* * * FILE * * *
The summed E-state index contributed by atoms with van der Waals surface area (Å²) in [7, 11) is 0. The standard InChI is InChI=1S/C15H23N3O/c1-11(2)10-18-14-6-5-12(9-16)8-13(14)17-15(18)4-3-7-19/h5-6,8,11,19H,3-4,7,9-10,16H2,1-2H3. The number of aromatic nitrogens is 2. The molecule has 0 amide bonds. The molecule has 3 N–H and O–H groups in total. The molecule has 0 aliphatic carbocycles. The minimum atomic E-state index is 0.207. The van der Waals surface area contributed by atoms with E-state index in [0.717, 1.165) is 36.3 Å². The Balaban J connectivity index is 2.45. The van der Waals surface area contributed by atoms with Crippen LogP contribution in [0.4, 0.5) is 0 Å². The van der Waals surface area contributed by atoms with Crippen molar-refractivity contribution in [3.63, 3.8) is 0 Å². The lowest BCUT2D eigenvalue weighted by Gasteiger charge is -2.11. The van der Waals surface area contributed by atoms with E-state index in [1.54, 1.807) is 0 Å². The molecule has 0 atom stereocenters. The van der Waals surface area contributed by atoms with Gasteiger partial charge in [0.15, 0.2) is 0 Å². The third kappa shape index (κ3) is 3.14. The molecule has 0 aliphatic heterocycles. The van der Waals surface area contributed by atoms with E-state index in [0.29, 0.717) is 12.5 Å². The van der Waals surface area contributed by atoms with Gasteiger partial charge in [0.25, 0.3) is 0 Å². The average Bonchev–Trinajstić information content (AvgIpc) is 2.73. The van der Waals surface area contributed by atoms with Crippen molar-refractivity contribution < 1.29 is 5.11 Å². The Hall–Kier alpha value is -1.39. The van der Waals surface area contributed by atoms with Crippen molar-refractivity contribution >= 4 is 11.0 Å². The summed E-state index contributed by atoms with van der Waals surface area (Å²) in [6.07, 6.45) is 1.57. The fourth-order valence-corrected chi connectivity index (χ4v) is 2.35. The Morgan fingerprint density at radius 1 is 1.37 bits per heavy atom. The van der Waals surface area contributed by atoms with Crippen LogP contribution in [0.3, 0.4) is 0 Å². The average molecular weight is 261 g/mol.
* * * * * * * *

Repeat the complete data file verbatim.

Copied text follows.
The summed E-state index contributed by atoms with van der Waals surface area (Å²) in [7, 11) is 0. The standard InChI is InChI=1S/C15H23N3O/c1-11(2)10-18-14-6-5-12(9-16)8-13(14)17-15(18)4-3-7-19/h5-6,8,11,19H,3-4,7,9-10,16H2,1-2H3. The number of aromatic nitrogens is 2. The molecule has 0 amide bonds. The molecule has 3 N–H and O–H groups in total. The molecule has 0 aliphatic carbocycles. The minimum atomic E-state index is 0.207. The van der Waals surface area contributed by atoms with E-state index in [0.717, 1.165) is 36.3 Å². The Balaban J connectivity index is 2.45. The van der Waals surface area contributed by atoms with Crippen LogP contribution in [0.4, 0.5) is 0 Å². The van der Waals surface area contributed by atoms with Crippen molar-refractivity contribution in [3.63, 3.8) is 0 Å². The lowest BCUT2D eigenvalue weighted by Gasteiger charge is -2.11. The van der Waals surface area contributed by atoms with E-state index in [1.54, 1.807) is 0 Å². The molecule has 0 atom stereocenters. The van der Waals surface area contributed by atoms with Gasteiger partial charge in [0.15, 0.2) is 0 Å². The third kappa shape index (κ3) is 3.14. The molecule has 0 aliphatic heterocycles. The van der Waals surface area contributed by atoms with E-state index in [0.29, 0.717) is 12.5 Å². The van der Waals surface area contributed by atoms with Gasteiger partial charge in [0.25, 0.3) is 0 Å². The average Bonchev–Trinajstić information content (AvgIpc) is 2.73. The van der Waals surface area contributed by atoms with Crippen molar-refractivity contribution < 1.29 is 5.11 Å². The Hall–Kier alpha value is -1.39. The van der Waals surface area contributed by atoms with Crippen molar-refractivity contribution >= 4 is 11.0 Å². The summed E-state index contributed by atoms with van der Waals surface area (Å²) in [6.07, 6.45) is 1.57. The fourth-order valence-corrected chi connectivity index (χ4v) is 2.35. The Morgan fingerprint density at radius 1 is 1.37 bits per heavy atom. The van der Waals surface area contributed by atoms with Crippen LogP contribution in [0.3, 0.4) is 0 Å². The average molecular weight is 261 g/mol.